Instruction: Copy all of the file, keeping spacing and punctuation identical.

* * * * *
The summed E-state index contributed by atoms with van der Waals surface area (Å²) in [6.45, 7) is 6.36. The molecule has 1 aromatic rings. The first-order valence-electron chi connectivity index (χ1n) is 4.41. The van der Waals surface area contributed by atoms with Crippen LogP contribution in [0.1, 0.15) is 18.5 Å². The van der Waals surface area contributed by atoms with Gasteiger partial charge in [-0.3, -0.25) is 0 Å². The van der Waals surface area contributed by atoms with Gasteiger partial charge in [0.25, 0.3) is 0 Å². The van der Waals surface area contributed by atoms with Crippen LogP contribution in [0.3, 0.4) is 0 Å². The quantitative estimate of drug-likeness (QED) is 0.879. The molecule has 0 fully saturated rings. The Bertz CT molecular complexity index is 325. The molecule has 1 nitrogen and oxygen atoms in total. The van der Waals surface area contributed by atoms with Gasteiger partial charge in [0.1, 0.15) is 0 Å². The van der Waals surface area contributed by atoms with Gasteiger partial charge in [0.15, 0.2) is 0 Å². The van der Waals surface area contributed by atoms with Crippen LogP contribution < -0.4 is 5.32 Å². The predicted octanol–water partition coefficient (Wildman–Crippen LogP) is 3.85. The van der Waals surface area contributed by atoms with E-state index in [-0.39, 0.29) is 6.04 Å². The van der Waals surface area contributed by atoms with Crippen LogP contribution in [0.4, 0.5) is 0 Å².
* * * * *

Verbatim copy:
The summed E-state index contributed by atoms with van der Waals surface area (Å²) in [6.45, 7) is 6.36. The molecule has 1 aromatic rings. The first-order valence-electron chi connectivity index (χ1n) is 4.41. The van der Waals surface area contributed by atoms with Crippen LogP contribution in [0.1, 0.15) is 18.5 Å². The van der Waals surface area contributed by atoms with Gasteiger partial charge in [-0.3, -0.25) is 0 Å². The van der Waals surface area contributed by atoms with Gasteiger partial charge in [0.25, 0.3) is 0 Å². The van der Waals surface area contributed by atoms with Crippen LogP contribution in [0.3, 0.4) is 0 Å². The quantitative estimate of drug-likeness (QED) is 0.879. The molecule has 0 fully saturated rings. The Bertz CT molecular complexity index is 325. The molecule has 1 nitrogen and oxygen atoms in total. The van der Waals surface area contributed by atoms with Gasteiger partial charge in [0.1, 0.15) is 0 Å². The van der Waals surface area contributed by atoms with Gasteiger partial charge in [0.15, 0.2) is 0 Å². The van der Waals surface area contributed by atoms with Crippen LogP contribution < -0.4 is 5.32 Å². The predicted octanol–water partition coefficient (Wildman–Crippen LogP) is 3.85. The van der Waals surface area contributed by atoms with E-state index in [-0.39, 0.29) is 6.04 Å². The van der Waals surface area contributed by atoms with Crippen LogP contribution in [0.4, 0.5) is 0 Å².